Traditional Chinese herbal remedies for asthma and food allergy
Xiu-Min Li MD, a,
From the Department of Pediatrics, Mount Sinai School of Medicine
The increasing prevalence of allergic diseases in Westernized countries is a significant health problem. Curative therapies for these diseases are not available. There are also significant concerns regarding the potential side effects from the chronic use of conventional drugs such as corticosteroids, especially in children. Many patients with chronic allergic conditions seek complementary and alternative medicine therapies including traditional Chinese medicines. This trend has begun to attract interest from mainstream health care providers and scientific investigators and has stimulated government agencies in the United States to provide support and guidance for the scientific investigation of complementary and alternative medicine. This effort may lead to improved therapies and better health care/patient outcomes. This review presents an update on the most promising Chinese herbal medicines for asthma and food allergy.
The treatment of allergies using Sanfujiu: A method of applying Chinese herbal medicine paste to acupoints on three peak summer days. (Chinese medicine for allergy)
Tai CJ, Chien LY.
Department of Traditional Chinese Medicine, Taipei Medical University Hospital, Taipei, Taiwan.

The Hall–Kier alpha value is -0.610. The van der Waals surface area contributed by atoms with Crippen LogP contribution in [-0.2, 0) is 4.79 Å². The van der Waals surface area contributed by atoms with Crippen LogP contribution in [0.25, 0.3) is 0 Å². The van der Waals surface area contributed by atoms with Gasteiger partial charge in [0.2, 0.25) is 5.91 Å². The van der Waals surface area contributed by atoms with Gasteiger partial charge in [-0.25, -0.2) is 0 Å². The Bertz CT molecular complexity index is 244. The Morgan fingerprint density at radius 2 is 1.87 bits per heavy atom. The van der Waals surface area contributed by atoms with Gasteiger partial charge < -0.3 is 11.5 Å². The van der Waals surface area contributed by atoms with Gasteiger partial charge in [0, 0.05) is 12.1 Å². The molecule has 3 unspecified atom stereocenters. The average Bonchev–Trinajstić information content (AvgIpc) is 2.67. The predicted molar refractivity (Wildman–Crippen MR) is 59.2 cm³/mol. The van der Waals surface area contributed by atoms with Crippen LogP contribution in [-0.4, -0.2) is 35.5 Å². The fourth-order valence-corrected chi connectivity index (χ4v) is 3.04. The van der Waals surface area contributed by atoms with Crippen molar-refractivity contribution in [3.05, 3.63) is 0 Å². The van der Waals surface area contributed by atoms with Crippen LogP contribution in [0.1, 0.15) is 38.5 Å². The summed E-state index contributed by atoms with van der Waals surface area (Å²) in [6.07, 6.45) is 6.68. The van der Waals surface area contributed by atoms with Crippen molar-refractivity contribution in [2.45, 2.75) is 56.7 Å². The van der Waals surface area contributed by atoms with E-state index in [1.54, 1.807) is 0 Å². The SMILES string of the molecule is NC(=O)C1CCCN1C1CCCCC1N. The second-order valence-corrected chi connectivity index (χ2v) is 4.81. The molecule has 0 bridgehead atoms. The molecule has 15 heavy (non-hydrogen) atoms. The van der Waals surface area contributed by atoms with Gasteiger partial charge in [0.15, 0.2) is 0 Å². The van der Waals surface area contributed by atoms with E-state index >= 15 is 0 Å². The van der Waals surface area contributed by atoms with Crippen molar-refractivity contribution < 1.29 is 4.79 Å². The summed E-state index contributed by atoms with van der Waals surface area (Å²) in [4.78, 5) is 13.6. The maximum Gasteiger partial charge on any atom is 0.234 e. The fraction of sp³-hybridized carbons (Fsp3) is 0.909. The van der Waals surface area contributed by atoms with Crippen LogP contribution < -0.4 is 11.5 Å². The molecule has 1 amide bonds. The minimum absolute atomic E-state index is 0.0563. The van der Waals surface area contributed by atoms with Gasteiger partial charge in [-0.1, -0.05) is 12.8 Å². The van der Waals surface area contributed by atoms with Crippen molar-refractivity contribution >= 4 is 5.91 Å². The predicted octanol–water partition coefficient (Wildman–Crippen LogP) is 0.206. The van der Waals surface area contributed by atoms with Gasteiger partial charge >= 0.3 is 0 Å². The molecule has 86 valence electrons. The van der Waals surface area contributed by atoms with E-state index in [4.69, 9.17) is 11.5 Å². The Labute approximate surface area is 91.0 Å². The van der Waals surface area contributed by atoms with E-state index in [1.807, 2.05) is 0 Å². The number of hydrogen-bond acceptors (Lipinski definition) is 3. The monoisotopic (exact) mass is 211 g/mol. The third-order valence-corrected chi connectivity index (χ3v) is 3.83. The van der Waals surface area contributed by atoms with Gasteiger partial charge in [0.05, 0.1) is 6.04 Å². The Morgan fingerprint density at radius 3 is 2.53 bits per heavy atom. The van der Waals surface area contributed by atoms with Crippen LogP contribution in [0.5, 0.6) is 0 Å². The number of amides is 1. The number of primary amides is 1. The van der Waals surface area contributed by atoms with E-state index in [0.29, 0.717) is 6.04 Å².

Sanfujiu is a method of applying herbal drug paste onto acupoints Fengmen and Feishu during the 3 hottest summer days, to treat patients with allergies using traditional Chinese medicine. The objectives of this study were to describe the immediate reactions (adverse effects and perceived efficacy) to the Sanfujiu treatment, and examine the variations in the prevalence of the reactions to and perceived efficacy of Sanfujiu among different sub-groups, based on patient age and diagnosis. The study subjects included 119 patients who completed Sanfujiu treatment at a regional hospital in Taipei. One week after treatment, trained interviewers conducted telephone interviews with the patients. More than 80% of the patients reported having reactive symptoms after using the Sanfujiu treatment. Younger subjects (< or = 16 years of age) were more likely to have reactive symptoms. Patients with rhinitis were more likely to have runny noses and nasal congestion after the treatment. Patients with allergic eczema were more likely to have skin itching all over the body. Overall, 44.6% of patients perceived the treatment as being effective, while 52.1% of patients did not notice any effects, either good or bad, from the treatment. The perceived efficacy of Sanfujiu treatment was not related to patient age, sex, or diagnosis. This study demonstrated that Sanfujiu treatment was moderately effective, as perceived by the patients, in treating their allergic symptoms immediately after the treatment. Symptoms reactive to the treatment were common but are usually mild. This information is essential for patient consultation, and serves as a reference for clinicians.